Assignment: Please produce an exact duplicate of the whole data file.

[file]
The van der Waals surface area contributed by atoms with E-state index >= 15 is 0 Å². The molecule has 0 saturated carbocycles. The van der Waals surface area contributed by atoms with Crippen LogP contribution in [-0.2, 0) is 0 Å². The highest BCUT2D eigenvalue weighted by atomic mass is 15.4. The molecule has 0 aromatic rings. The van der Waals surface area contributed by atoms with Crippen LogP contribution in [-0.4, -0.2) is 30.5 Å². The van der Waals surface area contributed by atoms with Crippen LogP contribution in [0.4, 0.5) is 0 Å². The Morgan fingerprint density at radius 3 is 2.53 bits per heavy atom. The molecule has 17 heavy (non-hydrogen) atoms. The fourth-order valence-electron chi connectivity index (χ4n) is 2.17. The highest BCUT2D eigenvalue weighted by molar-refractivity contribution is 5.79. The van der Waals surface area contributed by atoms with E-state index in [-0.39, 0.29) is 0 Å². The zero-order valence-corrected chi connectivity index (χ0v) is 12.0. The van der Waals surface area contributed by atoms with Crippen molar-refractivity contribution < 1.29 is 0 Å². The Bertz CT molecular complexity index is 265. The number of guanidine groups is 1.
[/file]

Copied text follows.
The van der Waals surface area contributed by atoms with E-state index >= 15 is 0 Å². The molecule has 0 saturated carbocycles. The van der Waals surface area contributed by atoms with Crippen LogP contribution in [-0.2, 0) is 0 Å². The highest BCUT2D eigenvalue weighted by atomic mass is 15.4. The molecule has 0 aromatic rings. The van der Waals surface area contributed by atoms with Crippen LogP contribution in [-0.4, -0.2) is 30.5 Å². The van der Waals surface area contributed by atoms with Crippen LogP contribution in [0.4, 0.5) is 0 Å². The Morgan fingerprint density at radius 3 is 2.53 bits per heavy atom. The molecule has 17 heavy (non-hydrogen) atoms. The fourth-order valence-electron chi connectivity index (χ4n) is 2.17. The highest BCUT2D eigenvalue weighted by molar-refractivity contribution is 5.79. The van der Waals surface area contributed by atoms with E-state index in [-0.39, 0.29) is 0 Å². The zero-order valence-corrected chi connectivity index (χ0v) is 12.0. The van der Waals surface area contributed by atoms with Crippen molar-refractivity contribution < 1.29 is 0 Å². The Bertz CT molecular complexity index is 265. The number of guanidine groups is 1.